Two Factor Authentication for remote SSH users (using google authenticator)
Using Google’s Authenticator, we can change a Debian Linux host to make it require two factor authentication for remote users (or selected users based on name/ip address) as follows.
This is assuming Debian Squeeze.
- wget https://google-authenticator.googlecode.com/files/libpam-google-authenticator-1.0-source.tar.bz2
- tar -xjf libpam-google-authenticator-1.0-source.tar.bz2
- cd libpam-google-authenticator ; make && make test ; make install
- Edit /etc/ssh/sshd_config and ensure “ChallengeResponseAuthentication yes” is present. Restart sshd if you’ve changed it’s configuration.
- Edit /etc/pam.d/sshd and add in the following two lines in after the @include common-auth line:
auth [success=1 default=ignore] pam_access.so accessfile=/etc/security/access-local.conf auth required pam_google_authenticator-custom.so nullok
(nullok – don’t force google authenticator on users; i.e. skip if there is no ~/.google_authenticator file for the user in question).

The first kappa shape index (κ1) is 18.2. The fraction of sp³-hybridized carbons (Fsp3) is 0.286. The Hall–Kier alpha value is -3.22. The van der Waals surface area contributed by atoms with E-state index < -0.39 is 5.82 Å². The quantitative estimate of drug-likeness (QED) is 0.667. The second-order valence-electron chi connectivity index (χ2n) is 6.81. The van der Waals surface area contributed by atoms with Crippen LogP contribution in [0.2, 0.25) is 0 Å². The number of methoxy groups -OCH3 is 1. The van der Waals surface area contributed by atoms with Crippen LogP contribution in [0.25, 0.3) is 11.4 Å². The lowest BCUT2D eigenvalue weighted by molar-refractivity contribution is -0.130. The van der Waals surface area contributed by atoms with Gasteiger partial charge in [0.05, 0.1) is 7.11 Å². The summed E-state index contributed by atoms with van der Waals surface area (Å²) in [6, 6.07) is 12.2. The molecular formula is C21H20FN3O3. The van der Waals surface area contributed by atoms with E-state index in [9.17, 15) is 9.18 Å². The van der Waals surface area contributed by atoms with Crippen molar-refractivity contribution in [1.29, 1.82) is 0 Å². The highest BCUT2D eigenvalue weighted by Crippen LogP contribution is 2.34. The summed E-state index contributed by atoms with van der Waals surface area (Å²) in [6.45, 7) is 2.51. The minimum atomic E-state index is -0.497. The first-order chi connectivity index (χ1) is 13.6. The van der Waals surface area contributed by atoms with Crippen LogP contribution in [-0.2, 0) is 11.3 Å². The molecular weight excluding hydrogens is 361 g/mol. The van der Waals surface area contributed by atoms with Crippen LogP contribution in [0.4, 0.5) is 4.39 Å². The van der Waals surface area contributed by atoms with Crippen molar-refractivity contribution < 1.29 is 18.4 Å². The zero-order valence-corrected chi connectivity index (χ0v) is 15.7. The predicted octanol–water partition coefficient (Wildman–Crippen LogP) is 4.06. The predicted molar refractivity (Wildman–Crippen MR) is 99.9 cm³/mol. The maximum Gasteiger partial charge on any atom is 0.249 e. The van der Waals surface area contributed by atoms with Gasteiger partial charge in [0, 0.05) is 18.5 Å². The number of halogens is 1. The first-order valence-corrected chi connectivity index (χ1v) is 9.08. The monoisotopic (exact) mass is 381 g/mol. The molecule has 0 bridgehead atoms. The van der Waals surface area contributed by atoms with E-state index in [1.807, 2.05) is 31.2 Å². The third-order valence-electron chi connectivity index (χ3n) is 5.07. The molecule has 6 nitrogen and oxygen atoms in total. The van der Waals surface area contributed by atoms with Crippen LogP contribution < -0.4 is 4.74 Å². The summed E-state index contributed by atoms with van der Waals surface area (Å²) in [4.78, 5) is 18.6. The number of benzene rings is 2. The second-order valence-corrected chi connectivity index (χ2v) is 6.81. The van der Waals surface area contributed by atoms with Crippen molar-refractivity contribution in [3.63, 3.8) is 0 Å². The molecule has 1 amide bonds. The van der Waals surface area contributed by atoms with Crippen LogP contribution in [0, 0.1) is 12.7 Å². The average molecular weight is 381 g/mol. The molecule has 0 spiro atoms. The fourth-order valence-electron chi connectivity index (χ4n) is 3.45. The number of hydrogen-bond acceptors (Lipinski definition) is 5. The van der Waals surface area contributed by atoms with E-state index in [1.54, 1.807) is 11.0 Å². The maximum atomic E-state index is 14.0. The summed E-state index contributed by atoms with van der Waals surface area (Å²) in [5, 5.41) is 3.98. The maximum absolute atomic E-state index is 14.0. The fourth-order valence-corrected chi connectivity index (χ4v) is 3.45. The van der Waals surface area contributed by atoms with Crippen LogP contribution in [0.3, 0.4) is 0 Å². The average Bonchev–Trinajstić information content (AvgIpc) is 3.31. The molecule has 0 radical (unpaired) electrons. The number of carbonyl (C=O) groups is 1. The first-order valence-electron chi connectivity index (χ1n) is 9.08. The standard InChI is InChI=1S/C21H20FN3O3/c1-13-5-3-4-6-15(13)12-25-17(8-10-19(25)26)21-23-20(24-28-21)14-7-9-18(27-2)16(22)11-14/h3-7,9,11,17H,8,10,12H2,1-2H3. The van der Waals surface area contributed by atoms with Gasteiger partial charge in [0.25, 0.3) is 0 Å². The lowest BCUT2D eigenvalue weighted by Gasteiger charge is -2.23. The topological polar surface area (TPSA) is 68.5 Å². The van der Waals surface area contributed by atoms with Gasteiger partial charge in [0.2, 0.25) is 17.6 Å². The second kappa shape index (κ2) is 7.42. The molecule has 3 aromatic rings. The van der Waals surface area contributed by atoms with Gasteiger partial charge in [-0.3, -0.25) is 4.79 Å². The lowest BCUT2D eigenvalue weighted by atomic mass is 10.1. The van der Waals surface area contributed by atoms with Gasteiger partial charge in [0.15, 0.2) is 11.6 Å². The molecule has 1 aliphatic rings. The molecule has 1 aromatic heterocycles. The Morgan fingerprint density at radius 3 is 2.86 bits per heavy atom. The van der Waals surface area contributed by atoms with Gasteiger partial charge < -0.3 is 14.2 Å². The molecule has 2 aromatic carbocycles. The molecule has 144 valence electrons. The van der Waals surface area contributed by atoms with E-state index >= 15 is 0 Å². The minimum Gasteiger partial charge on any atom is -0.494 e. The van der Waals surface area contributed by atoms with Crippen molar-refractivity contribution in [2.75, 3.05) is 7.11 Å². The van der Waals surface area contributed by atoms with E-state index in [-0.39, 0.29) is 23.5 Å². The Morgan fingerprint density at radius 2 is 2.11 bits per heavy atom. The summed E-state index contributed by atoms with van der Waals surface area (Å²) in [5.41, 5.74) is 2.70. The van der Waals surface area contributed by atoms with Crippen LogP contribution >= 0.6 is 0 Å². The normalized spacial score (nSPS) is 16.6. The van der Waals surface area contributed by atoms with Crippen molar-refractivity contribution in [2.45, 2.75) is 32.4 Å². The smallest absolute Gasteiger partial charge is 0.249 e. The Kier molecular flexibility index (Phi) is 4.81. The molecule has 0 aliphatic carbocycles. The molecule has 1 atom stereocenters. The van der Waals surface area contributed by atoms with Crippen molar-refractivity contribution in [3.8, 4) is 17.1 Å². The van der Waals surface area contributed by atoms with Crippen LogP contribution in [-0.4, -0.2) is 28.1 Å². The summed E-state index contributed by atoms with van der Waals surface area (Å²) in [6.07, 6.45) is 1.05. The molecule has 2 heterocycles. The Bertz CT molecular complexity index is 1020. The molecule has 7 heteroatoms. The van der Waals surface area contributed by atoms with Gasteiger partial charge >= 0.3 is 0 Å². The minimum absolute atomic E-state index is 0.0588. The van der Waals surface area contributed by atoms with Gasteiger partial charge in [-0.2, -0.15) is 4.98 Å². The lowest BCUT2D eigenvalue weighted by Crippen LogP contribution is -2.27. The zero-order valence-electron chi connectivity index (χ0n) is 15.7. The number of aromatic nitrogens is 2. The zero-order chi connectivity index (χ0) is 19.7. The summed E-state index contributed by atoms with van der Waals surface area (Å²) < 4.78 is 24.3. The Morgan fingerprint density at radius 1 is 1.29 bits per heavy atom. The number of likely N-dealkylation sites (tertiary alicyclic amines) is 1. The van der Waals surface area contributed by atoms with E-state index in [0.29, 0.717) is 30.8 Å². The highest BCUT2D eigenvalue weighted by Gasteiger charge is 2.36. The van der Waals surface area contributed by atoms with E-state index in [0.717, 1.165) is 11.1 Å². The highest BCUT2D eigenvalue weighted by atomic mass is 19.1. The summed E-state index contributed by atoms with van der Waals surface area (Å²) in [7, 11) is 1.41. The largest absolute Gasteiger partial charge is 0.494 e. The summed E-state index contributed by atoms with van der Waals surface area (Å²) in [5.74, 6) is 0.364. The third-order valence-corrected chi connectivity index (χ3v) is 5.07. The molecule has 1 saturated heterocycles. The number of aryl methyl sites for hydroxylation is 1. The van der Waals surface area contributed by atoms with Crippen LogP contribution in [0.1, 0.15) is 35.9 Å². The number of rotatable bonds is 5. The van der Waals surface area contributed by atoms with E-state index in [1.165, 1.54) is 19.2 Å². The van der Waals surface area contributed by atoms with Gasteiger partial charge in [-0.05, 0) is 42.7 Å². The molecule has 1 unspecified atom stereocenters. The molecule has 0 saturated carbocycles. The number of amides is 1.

- Create /etc/security/access-local.conf – an example follows :
+ : ALL : 172.30.33.0/24 + : ALL : LOCAL - : ALL : ALL
The above, grants access to local connections (the + ones) and denies ALL users from anywhere else. If the pam_access check succeeds (passes) then we skip the next pam check (google authenticator). If the pam_access check fails (matches a – line) then google authenticator is required.
If you’re using public key authentication to authenticate, then Google Authenticator will not be used due to how sshd undertakes public key authentication. You can use the ‘command=’ string within your authorized_keys file to work around/fix this, more information can be found here.